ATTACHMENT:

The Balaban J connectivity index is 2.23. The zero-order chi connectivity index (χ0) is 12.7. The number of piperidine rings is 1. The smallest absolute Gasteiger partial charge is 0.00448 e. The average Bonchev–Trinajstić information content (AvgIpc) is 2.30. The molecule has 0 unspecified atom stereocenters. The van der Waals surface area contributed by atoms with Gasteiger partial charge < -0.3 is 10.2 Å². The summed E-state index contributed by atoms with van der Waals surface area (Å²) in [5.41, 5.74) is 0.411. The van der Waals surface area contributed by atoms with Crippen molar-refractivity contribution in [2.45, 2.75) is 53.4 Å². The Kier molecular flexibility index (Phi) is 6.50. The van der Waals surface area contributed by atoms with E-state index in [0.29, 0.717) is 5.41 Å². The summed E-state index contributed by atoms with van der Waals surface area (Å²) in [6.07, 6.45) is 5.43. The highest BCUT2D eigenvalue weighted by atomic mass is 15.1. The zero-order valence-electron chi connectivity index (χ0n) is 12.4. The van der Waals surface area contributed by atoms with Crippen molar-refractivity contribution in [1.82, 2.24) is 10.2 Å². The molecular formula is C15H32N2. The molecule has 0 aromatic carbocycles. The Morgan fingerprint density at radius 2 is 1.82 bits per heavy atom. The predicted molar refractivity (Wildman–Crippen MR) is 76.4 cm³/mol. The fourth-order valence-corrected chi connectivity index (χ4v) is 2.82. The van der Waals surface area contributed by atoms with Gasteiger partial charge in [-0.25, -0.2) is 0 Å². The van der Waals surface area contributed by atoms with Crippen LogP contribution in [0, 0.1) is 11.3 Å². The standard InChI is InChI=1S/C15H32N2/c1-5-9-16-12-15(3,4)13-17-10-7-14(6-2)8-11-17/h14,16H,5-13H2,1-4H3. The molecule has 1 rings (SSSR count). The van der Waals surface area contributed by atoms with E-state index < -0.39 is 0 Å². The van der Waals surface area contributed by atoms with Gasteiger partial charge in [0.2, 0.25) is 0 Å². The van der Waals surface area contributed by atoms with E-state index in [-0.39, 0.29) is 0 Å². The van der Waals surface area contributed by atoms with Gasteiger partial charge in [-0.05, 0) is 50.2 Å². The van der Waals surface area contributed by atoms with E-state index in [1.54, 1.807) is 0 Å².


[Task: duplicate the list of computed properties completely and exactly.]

The Balaban J connectivity index is 2.23. The zero-order chi connectivity index (χ0) is 12.7. The number of piperidine rings is 1. The smallest absolute Gasteiger partial charge is 0.00448 e. The average Bonchev–Trinajstić information content (AvgIpc) is 2.30. The molecule has 0 unspecified atom stereocenters. The van der Waals surface area contributed by atoms with Gasteiger partial charge < -0.3 is 10.2 Å². The summed E-state index contributed by atoms with van der Waals surface area (Å²) in [5.41, 5.74) is 0.411. The van der Waals surface area contributed by atoms with Crippen molar-refractivity contribution in [2.45, 2.75) is 53.4 Å². The Kier molecular flexibility index (Phi) is 6.50. The van der Waals surface area contributed by atoms with E-state index in [0.29, 0.717) is 5.41 Å². The summed E-state index contributed by atoms with van der Waals surface area (Å²) in [6.07, 6.45) is 5.43. The highest BCUT2D eigenvalue weighted by atomic mass is 15.1. The zero-order valence-electron chi connectivity index (χ0n) is 12.4. The van der Waals surface area contributed by atoms with Crippen molar-refractivity contribution in [1.82, 2.24) is 10.2 Å². The molecular formula is C15H32N2. The molecule has 0 aromatic carbocycles. The Morgan fingerprint density at radius 2 is 1.82 bits per heavy atom. The predicted molar refractivity (Wildman–Crippen MR) is 76.4 cm³/mol. The fourth-order valence-corrected chi connectivity index (χ4v) is 2.82. The van der Waals surface area contributed by atoms with Gasteiger partial charge in [-0.25, -0.2) is 0 Å². The van der Waals surface area contributed by atoms with Crippen LogP contribution in [0, 0.1) is 11.3 Å². The standard InChI is InChI=1S/C15H32N2/c1-5-9-16-12-15(3,4)13-17-10-7-14(6-2)8-11-17/h14,16H,5-13H2,1-4H3. The molecule has 1 rings (SSSR count). The van der Waals surface area contributed by atoms with E-state index < -0.39 is 0 Å². The van der Waals surface area contributed by atoms with Gasteiger partial charge in [0.2, 0.25) is 0 Å². The van der Waals surface area contributed by atoms with E-state index in [-0.39, 0.29) is 0 Å². The van der Waals surface area contributed by atoms with Gasteiger partial charge in [-0.05, 0) is 50.2 Å². The van der Waals surface area contributed by atoms with E-state index in [1.54, 1.807) is 0 Å².